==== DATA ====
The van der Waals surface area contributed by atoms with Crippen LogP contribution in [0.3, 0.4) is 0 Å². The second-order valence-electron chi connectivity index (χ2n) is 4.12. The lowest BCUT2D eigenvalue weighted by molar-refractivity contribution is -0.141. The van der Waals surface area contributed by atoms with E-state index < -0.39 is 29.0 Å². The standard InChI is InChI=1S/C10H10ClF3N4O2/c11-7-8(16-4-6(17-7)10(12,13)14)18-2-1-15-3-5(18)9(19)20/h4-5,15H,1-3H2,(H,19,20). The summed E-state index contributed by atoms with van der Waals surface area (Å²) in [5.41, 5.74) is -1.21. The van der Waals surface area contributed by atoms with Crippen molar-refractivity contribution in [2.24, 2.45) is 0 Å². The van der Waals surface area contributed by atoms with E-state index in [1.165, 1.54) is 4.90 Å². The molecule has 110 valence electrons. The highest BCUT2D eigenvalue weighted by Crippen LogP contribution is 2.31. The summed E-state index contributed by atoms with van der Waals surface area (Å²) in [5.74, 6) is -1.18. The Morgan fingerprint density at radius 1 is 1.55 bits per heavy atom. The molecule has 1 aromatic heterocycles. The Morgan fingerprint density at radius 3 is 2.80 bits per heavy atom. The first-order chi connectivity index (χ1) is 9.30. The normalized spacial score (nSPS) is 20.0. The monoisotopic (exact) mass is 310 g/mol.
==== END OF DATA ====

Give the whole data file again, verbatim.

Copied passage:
The van der Waals surface area contributed by atoms with Crippen LogP contribution in [0.3, 0.4) is 0 Å². The second-order valence-electron chi connectivity index (χ2n) is 4.12. The lowest BCUT2D eigenvalue weighted by molar-refractivity contribution is -0.141. The van der Waals surface area contributed by atoms with E-state index < -0.39 is 29.0 Å². The standard InChI is InChI=1S/C10H10ClF3N4O2/c11-7-8(16-4-6(17-7)10(12,13)14)18-2-1-15-3-5(18)9(19)20/h4-5,15H,1-3H2,(H,19,20). The summed E-state index contributed by atoms with van der Waals surface area (Å²) in [5.41, 5.74) is -1.21. The van der Waals surface area contributed by atoms with Crippen molar-refractivity contribution in [2.24, 2.45) is 0 Å². The van der Waals surface area contributed by atoms with E-state index in [1.165, 1.54) is 4.90 Å². The molecule has 110 valence electrons. The highest BCUT2D eigenvalue weighted by Crippen LogP contribution is 2.31. The summed E-state index contributed by atoms with van der Waals surface area (Å²) in [5.74, 6) is -1.18. The Morgan fingerprint density at radius 1 is 1.55 bits per heavy atom. The molecule has 1 aromatic heterocycles. The Morgan fingerprint density at radius 3 is 2.80 bits per heavy atom. The first-order chi connectivity index (χ1) is 9.30. The normalized spacial score (nSPS) is 20.0. The monoisotopic (exact) mass is 310 g/mol.